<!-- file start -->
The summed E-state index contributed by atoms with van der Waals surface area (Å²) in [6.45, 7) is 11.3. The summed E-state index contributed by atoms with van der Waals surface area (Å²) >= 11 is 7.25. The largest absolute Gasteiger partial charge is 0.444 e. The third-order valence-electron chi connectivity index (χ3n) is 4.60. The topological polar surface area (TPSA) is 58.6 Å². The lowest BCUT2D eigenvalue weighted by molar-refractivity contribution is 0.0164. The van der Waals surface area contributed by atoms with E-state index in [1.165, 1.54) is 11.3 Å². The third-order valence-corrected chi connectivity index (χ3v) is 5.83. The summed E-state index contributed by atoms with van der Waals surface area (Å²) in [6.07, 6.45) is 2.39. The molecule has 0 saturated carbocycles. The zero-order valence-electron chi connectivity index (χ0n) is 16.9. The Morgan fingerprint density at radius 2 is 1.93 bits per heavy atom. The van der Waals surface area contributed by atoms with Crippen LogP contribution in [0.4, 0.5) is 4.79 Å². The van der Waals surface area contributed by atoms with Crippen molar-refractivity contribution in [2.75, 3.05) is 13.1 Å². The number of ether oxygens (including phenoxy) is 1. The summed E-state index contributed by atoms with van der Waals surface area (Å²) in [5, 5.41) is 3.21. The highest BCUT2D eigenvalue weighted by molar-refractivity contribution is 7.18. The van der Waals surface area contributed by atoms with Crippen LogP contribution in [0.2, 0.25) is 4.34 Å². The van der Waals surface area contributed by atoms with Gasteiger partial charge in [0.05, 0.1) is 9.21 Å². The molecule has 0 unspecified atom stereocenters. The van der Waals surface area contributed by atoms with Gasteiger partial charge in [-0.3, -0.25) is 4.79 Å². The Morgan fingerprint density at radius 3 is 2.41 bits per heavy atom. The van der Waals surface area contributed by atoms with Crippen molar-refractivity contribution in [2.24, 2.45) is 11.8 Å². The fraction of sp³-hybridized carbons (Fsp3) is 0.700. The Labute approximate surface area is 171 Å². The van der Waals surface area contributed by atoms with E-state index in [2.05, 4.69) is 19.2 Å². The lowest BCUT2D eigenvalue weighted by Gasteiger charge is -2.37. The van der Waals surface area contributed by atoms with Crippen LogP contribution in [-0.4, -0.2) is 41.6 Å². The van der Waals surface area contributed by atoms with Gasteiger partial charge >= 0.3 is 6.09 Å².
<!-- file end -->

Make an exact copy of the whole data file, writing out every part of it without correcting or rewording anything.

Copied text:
The summed E-state index contributed by atoms with van der Waals surface area (Å²) in [6.45, 7) is 11.3. The summed E-state index contributed by atoms with van der Waals surface area (Å²) >= 11 is 7.25. The largest absolute Gasteiger partial charge is 0.444 e. The third-order valence-electron chi connectivity index (χ3n) is 4.60. The topological polar surface area (TPSA) is 58.6 Å². The lowest BCUT2D eigenvalue weighted by molar-refractivity contribution is 0.0164. The van der Waals surface area contributed by atoms with E-state index in [1.165, 1.54) is 11.3 Å². The third-order valence-corrected chi connectivity index (χ3v) is 5.83. The summed E-state index contributed by atoms with van der Waals surface area (Å²) in [6.07, 6.45) is 2.39. The molecule has 0 saturated carbocycles. The zero-order valence-electron chi connectivity index (χ0n) is 16.9. The Morgan fingerprint density at radius 2 is 1.93 bits per heavy atom. The van der Waals surface area contributed by atoms with Crippen LogP contribution in [0.4, 0.5) is 4.79 Å². The van der Waals surface area contributed by atoms with Crippen molar-refractivity contribution in [2.75, 3.05) is 13.1 Å². The number of ether oxygens (including phenoxy) is 1. The summed E-state index contributed by atoms with van der Waals surface area (Å²) in [5, 5.41) is 3.21. The highest BCUT2D eigenvalue weighted by molar-refractivity contribution is 7.18. The van der Waals surface area contributed by atoms with Crippen LogP contribution in [0.2, 0.25) is 4.34 Å². The van der Waals surface area contributed by atoms with Gasteiger partial charge in [0.05, 0.1) is 9.21 Å². The molecule has 0 unspecified atom stereocenters. The van der Waals surface area contributed by atoms with Gasteiger partial charge in [-0.3, -0.25) is 4.79 Å². The Morgan fingerprint density at radius 3 is 2.41 bits per heavy atom. The van der Waals surface area contributed by atoms with Crippen molar-refractivity contribution in [2.24, 2.45) is 11.8 Å². The fraction of sp³-hybridized carbons (Fsp3) is 0.700. The Labute approximate surface area is 171 Å². The van der Waals surface area contributed by atoms with E-state index in [2.05, 4.69) is 19.2 Å². The lowest BCUT2D eigenvalue weighted by Gasteiger charge is -2.37. The van der Waals surface area contributed by atoms with Crippen LogP contribution in [-0.4, -0.2) is 41.6 Å². The van der Waals surface area contributed by atoms with Gasteiger partial charge >= 0.3 is 6.09 Å².